However, in China, the majority of rectal patients are in advanced stage when diagnosed. For tumors initially staged as T3, the risk of lymph node spread is high (~30%) (6), which are not recommended for treating with conventional radiotherapy alone (7). Californium-252 (252Cf) is a source of mixed neutron/gamma rays, which has high linear energy transfer (LET) properties with special biological effects that potentially overcome the resistance of rectal adenocarcinoma cells to conventional photon rays (8). Nowadays, 252Cf has been used as a source of brachytherapy in treating patients with cervical, esophageal, and some other types of cancer. Our previous study also suggested a promising result of 252Cf neutron ICBT alone in rectal cancer patients with T1N0 rectal cancer (9). To our knowledge, the efficacy and safety profile of 252Cf neutron ICBT in treating T2N0-1 or T3N0-1 rectal cancer patients have not been documented. Therefore, it is of particular interest to investigate the possibility to apply 252Cf ICBT combining with radiotherapy or neoadjuvant chemoradiotherapy in this clinical commonly encountered cohort of rectal cancer. In the current study, we reported the improvement of safety and efficacy data on the addition of 252Cf neutron ICBT (phase I: from January of 2009 to November of 2011), individual (phase II: from November of 2011 to January of 2013), or individual one protected by intrarectal peritumoral injection of amifostine (phase III: from January of 2013 to August of 2014) to external-beam radiotherapy (EBRT) or concurrent chemo-EBRT in 317 patients with T2N0-1 or T3N0-1 low-lying rectal adenocarcinoma.

Materials and Methods

Patients

A total of 317 patients with low-lying rectal adenocarcinoma (<6 cm from the anal verge) staged with T2N0-1M0 or T3N0-1M0 who were inoperable and firmly refused surgery procedures were treated using 252Cf neutron ICBT at our center (157 patients in Phase I, 75 patients in Phase II, and 82 patients in Phase III). All histopathological diagnoses were confirmed in colonoscopy biopsy tissue in Pathology Department of Daping Hospital. Clinical staging processes were guided by institutional protocol and determined according to the Union for International Cancer Control (UJCC) TNM 7Th edition. In general, patients underwent pelvic magnetic resonance imaging (MRI), colonoscopic endoanal ultrasound scanning (EUS), and chest and total abdominal computed tomography (CT). Alternatively, positron emission tomography CT (PET-CT) was ordered instead of chest and total abdominal CT to exclude distal metastasis. The eligibility of surgery and peri-operational treatment was determined by institutional colorectal cancer multidisciplinary team (MDT), including medical oncologists, gastrointestinal surgeons, radiation oncologists, pathologists, and radiologists. Patients with full understanding of their disease and all the treatment options who were inoperable or refused to receive surgery and strongly preferred 252Cf radiotherapy were enrolled in our center for 252Cf ICBT combined EBRT with or without chemotherapy, after signed a consent form. The pretreatment screens including Karnofsky scoring, whole blood count, serum carcinoembryonic antigen (CEA), and biochemistry were then conducted for all patients enrolled, and only those who met general criteria for radiotherapy and chemotherapy then received scheduled therapy, which will be described later in this section. Retrospective medical record review was performed for all patients, and only eight patients who failed to complete follow-up visit were excluded in this analysis. Flow diagram of this study is shown in Figure 1, and the baseline of patient characteristics is summarized in Table 1.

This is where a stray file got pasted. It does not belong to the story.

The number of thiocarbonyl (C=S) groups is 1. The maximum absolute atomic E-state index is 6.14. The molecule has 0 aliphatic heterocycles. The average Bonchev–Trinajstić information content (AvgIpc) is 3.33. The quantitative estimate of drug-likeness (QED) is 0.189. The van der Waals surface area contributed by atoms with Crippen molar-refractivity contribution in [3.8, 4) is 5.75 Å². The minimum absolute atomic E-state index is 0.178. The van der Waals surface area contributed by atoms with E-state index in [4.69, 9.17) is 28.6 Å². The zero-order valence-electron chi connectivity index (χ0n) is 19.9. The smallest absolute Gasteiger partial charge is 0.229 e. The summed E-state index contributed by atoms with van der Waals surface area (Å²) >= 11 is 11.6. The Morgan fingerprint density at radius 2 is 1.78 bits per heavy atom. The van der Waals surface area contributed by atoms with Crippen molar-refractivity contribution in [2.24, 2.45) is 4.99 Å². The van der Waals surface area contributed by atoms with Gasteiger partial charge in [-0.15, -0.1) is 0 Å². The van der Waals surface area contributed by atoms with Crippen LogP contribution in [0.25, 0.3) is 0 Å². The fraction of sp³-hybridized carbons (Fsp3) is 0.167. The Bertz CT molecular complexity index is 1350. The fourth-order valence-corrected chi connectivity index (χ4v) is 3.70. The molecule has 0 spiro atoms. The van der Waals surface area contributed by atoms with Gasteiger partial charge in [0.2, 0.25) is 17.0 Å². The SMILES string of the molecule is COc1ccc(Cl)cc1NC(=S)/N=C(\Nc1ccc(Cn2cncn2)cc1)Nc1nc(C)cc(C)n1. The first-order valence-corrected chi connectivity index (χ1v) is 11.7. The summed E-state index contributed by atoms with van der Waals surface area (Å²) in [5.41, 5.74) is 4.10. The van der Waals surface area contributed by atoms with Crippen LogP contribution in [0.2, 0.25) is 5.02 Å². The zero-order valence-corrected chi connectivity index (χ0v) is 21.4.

FIGURE 1
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Figure 1 Diagram for the three phases of current study. EBRT, external beam radiotherapy; ICBT, neutron intracavitary brachytherapy; ChT, chemotherapy; TR, tumor regression; IPIA, intrarectal peritumoral injection of amifostine; f, fraction.

TABLE 1
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Table 1 The characteristics of rectal cancer patients with T2N1M0 or T3N1M0 in phases I–III.

External Beam Radiotherapy

Conventional External Beam Radiotherapy (Phase I)

Four small fields (8 cm × 10 cm) EBRT with a total dose of 39.6 Gy (0.55 Gy/field, 2.2 Gy/f/d, 18f) were administered for T2N0-1M0 patients. On the other hand, three whole pelvic fields (laterals with wedge) EBRT with a total dose of 42 Gy (2.1 Gy/f/d, 20f) were administered for T3N1M0 patients. While, T3N0M0 patients were delivered using whole pelvic field with a total dose of 21 Gy (2.1 Gy/f/d, 10f) plus small field with a total dose of 19.8 Gy (2.2 Gy/f/d, 9f).

3-D Conformal EBRT (Phase II)

In T2 cohort, T2N0-1M0 patients were irradiated using regional perirectal 3-D conformal radiotherapy with a total dose of 39.6 Gy (2.2 Gy/f/d×18f). In T3 cohort, T3N1M0 patients received whole pelvic 3-D conformal radiotherapy with a total dose of 42 Gy (2.1 Gy/f/d, 20f). T3N0M0 patients received whole pelvic 3-D conformal radiotherapy with a total dose of 21 Gy (2.1 Gy/f/d) plus regional perirectal 3-D conformal radiotherapy with a total dose of 19.8 Gy (2.2 Gy/f/d×9f) radiotherapy.